European Family Law Volume III
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European Family Law Volume III

Family Law in a European Perspective

Edited by Jens M. Scherpe

This four-volume set maps the emerging European family law. It is intended to serve as a resource for anyone interested in this area of law, as well as a basis for teaching on comparative and international family law courses. The first volume examines the impact of institutions and organisations on European family law. While there is no European body that could actually legislate definitively on family law, there are some institutions that have a direct impact on European family law, while the impact of others is more indirect. In the second volume the changing concept of ‘family’ and challenges for domestic family law are analysed in 21 different jurisdictions, in 16 chapters. All contributions look at ‘horizontal’ family law (the law concerning the relationships between adults), ‘vertical’ family law (the law concerning the relationships of adults and children) as well an ‘individual’ family law (the law on names and gender identity). In the third volume the contributions take a comparative view on specific issues from a European perspective. The fourth volume, which works as a stand-alone monograph, draws on all of the previous chapters, and discusses the present and future of European family law. It establishes areas where ‘institutional’ European family law exists – in the sense that there are binding legal rules for all European jurisdictions – for example, as a result of a decision by the European Court of Human Rights. It also identifies areas where, as a result of common legal and social developments for ‘horizontal’, ‘vertical’ and ‘individual’ family law, an ‘organic’ European family law is emerging and suggests how family laws in Europe are going to develop in the future.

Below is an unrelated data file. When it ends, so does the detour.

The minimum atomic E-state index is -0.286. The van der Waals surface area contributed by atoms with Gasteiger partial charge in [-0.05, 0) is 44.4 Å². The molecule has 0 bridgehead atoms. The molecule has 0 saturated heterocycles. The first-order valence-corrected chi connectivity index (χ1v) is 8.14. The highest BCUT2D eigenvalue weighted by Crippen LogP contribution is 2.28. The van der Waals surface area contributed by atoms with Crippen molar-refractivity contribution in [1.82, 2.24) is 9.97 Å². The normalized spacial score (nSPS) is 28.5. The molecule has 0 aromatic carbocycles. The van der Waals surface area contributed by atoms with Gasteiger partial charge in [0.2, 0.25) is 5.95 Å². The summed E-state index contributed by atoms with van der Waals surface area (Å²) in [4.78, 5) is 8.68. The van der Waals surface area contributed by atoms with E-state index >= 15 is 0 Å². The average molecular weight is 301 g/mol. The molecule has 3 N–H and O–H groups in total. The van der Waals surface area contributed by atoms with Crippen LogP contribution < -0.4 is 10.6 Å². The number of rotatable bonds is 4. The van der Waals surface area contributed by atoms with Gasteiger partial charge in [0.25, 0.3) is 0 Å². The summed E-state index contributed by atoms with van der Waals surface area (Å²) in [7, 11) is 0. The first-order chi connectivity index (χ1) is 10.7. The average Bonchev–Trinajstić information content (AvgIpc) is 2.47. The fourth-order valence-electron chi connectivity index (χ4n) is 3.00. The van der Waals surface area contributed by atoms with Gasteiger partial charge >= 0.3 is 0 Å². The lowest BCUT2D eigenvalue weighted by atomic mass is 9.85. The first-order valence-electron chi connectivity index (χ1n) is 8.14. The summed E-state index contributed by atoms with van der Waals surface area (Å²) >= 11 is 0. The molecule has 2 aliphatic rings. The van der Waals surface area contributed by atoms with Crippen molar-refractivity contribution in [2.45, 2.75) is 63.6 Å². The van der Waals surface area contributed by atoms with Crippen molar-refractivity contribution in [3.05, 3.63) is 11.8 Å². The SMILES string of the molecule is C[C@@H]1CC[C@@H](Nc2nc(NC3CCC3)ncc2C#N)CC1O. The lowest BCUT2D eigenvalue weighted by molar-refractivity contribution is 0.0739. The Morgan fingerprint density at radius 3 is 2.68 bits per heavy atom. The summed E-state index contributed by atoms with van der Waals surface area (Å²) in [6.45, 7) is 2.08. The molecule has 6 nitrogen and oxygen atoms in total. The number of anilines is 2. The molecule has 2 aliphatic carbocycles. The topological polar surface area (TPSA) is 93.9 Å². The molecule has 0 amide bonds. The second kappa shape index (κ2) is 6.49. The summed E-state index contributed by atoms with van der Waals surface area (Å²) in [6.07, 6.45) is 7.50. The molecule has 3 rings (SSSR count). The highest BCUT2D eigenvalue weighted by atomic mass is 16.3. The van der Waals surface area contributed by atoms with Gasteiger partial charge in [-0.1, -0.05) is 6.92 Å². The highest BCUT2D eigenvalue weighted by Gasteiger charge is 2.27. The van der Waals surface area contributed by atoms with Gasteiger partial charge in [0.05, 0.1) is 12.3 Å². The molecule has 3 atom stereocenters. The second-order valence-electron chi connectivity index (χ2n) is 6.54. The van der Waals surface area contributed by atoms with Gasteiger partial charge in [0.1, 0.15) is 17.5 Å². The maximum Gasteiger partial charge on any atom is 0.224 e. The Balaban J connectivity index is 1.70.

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Chapter 3: Unmarried cohabitation in a European perspective

Joanna Miles


Such is the current diversity of legally recognised family forms across Europe and beyond that it is necessary before embarking on any survey of this area to define the scope of the inquiry. Contemporary debates regarding family law and policy in the regulation of relationships between adults are dominated by two distinct but connected issues: (i) the treatment of same-sex couples; and (ii) the treatment of couples who have not formalised their relationship. The nature of the debate in relation to (ii) is complicated by the fact that a number of jurisdictions now allow at least some couples to formalise their relationships in institutions other than ‘marriage’: the advent of various schemes of registered partnership or other civil union (to use relatively neutral terminology) has resulted in a proliferation of formalised family forms and so an increasingly complex set of options for family regulation. This growth of new legal institutions has in large part been driven by issue (i): a concern to respond to the legal predicament of same-sex couples who are in most jurisdictions (for the time being at least) unable to formalise their relationship through marriage, traditionally defined. Meanwhile, others are concerned about the situation of opposite-sex couples (in particular) who have not married and so of individuals who are not subject to, and protected by, the regime of legal duties and rights attendant on that institution.

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